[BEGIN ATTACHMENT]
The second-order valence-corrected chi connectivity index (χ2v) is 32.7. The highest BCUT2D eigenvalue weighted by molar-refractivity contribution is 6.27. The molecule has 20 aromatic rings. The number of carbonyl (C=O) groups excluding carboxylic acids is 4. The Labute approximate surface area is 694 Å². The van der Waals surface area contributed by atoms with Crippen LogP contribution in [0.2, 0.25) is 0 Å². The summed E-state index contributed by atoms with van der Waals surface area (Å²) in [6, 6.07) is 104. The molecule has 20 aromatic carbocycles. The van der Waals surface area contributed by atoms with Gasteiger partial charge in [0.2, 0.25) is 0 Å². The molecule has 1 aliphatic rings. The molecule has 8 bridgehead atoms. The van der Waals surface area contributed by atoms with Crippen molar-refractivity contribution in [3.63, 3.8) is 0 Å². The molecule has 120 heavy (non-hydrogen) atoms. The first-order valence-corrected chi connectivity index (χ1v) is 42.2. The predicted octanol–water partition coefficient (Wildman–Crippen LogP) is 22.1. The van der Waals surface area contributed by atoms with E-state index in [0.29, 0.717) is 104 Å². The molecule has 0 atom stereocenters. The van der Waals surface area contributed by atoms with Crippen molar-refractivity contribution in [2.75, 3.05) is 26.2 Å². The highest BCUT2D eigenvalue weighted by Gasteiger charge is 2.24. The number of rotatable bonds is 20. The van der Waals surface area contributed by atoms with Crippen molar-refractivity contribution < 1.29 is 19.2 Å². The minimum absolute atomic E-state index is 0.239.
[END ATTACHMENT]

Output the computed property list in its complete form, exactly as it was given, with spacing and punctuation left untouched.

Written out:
The second-order valence-corrected chi connectivity index (χ2v) is 32.7. The highest BCUT2D eigenvalue weighted by molar-refractivity contribution is 6.27. The molecule has 20 aromatic rings. The number of carbonyl (C=O) groups excluding carboxylic acids is 4. The Labute approximate surface area is 694 Å². The van der Waals surface area contributed by atoms with Crippen LogP contribution in [0.2, 0.25) is 0 Å². The summed E-state index contributed by atoms with van der Waals surface area (Å²) in [6, 6.07) is 104. The molecule has 20 aromatic carbocycles. The van der Waals surface area contributed by atoms with Gasteiger partial charge in [0.2, 0.25) is 0 Å². The molecule has 1 aliphatic rings. The molecule has 8 bridgehead atoms. The van der Waals surface area contributed by atoms with Crippen molar-refractivity contribution in [3.63, 3.8) is 0 Å². The molecule has 120 heavy (non-hydrogen) atoms. The first-order valence-corrected chi connectivity index (χ1v) is 42.2. The predicted octanol–water partition coefficient (Wildman–Crippen LogP) is 22.1. The van der Waals surface area contributed by atoms with E-state index in [0.29, 0.717) is 104 Å². The molecule has 0 atom stereocenters. The van der Waals surface area contributed by atoms with Crippen molar-refractivity contribution in [2.75, 3.05) is 26.2 Å². The highest BCUT2D eigenvalue weighted by Gasteiger charge is 2.24. The number of rotatable bonds is 20. The van der Waals surface area contributed by atoms with Crippen molar-refractivity contribution < 1.29 is 19.2 Å². The minimum absolute atomic E-state index is 0.239.